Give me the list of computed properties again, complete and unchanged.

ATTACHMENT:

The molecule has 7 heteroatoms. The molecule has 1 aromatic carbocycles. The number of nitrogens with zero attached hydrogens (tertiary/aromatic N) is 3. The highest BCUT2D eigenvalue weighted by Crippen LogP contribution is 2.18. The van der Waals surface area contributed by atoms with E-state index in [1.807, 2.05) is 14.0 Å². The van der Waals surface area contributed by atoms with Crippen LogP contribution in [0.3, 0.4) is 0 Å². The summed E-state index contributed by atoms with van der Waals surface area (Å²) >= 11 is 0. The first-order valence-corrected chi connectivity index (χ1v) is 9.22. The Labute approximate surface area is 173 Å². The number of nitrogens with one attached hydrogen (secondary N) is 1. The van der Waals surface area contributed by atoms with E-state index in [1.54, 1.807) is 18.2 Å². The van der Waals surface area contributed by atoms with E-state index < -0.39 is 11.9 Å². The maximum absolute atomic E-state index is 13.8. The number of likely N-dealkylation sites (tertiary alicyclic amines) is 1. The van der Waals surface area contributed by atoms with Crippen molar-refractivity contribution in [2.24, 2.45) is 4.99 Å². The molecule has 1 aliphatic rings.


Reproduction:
The molecule has 7 heteroatoms. The molecule has 1 aromatic carbocycles. The number of nitrogens with zero attached hydrogens (tertiary/aromatic N) is 3. The highest BCUT2D eigenvalue weighted by Crippen LogP contribution is 2.18. The van der Waals surface area contributed by atoms with E-state index in [1.807, 2.05) is 14.0 Å². The van der Waals surface area contributed by atoms with Crippen LogP contribution in [0.3, 0.4) is 0 Å². The summed E-state index contributed by atoms with van der Waals surface area (Å²) >= 11 is 0. The first-order valence-corrected chi connectivity index (χ1v) is 9.22. The Labute approximate surface area is 173 Å². The number of nitrogens with one attached hydrogen (secondary N) is 1. The van der Waals surface area contributed by atoms with E-state index in [1.54, 1.807) is 18.2 Å². The van der Waals surface area contributed by atoms with E-state index < -0.39 is 11.9 Å². The maximum absolute atomic E-state index is 13.8. The number of likely N-dealkylation sites (tertiary alicyclic amines) is 1. The van der Waals surface area contributed by atoms with Crippen molar-refractivity contribution in [2.24, 2.45) is 4.99 Å². The molecule has 1 aliphatic rings.